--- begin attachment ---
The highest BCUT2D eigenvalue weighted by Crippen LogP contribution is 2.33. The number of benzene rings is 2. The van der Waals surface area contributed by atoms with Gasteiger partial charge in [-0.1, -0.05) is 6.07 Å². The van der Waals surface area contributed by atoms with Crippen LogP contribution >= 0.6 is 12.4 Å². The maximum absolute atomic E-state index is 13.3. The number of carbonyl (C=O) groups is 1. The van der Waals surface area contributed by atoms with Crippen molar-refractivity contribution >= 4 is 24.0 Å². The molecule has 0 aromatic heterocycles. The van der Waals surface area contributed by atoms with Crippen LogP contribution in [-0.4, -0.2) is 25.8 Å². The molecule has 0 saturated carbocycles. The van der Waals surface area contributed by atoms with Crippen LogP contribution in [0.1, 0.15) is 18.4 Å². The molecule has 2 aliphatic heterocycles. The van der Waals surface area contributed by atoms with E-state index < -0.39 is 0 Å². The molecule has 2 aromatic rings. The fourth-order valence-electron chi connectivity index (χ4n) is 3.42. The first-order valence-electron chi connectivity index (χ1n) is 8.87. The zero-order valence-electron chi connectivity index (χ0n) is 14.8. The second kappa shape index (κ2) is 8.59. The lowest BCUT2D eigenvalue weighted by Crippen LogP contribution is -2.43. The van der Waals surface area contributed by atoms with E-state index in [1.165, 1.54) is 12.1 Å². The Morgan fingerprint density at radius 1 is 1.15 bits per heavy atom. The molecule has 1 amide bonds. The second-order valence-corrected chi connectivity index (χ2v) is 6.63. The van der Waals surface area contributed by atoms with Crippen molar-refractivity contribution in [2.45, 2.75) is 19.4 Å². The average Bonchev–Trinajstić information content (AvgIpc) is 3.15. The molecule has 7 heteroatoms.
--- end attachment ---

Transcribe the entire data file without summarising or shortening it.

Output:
The highest BCUT2D eigenvalue weighted by Crippen LogP contribution is 2.33. The number of benzene rings is 2. The van der Waals surface area contributed by atoms with Gasteiger partial charge in [-0.1, -0.05) is 6.07 Å². The van der Waals surface area contributed by atoms with Crippen LogP contribution >= 0.6 is 12.4 Å². The maximum absolute atomic E-state index is 13.3. The number of carbonyl (C=O) groups is 1. The van der Waals surface area contributed by atoms with Crippen molar-refractivity contribution >= 4 is 24.0 Å². The molecule has 0 aromatic heterocycles. The van der Waals surface area contributed by atoms with Crippen LogP contribution in [-0.4, -0.2) is 25.8 Å². The molecule has 0 saturated carbocycles. The van der Waals surface area contributed by atoms with Crippen LogP contribution in [0.1, 0.15) is 18.4 Å². The molecule has 2 aliphatic heterocycles. The van der Waals surface area contributed by atoms with E-state index < -0.39 is 0 Å². The molecule has 2 aromatic rings. The fourth-order valence-electron chi connectivity index (χ4n) is 3.42. The first-order valence-electron chi connectivity index (χ1n) is 8.87. The zero-order valence-electron chi connectivity index (χ0n) is 14.8. The second kappa shape index (κ2) is 8.59. The lowest BCUT2D eigenvalue weighted by Crippen LogP contribution is -2.43. The van der Waals surface area contributed by atoms with E-state index in [1.165, 1.54) is 12.1 Å². The Morgan fingerprint density at radius 1 is 1.15 bits per heavy atom. The molecule has 1 amide bonds. The second-order valence-corrected chi connectivity index (χ2v) is 6.63. The van der Waals surface area contributed by atoms with Crippen molar-refractivity contribution in [2.45, 2.75) is 19.4 Å². The average Bonchev–Trinajstić information content (AvgIpc) is 3.15. The molecule has 7 heteroatoms.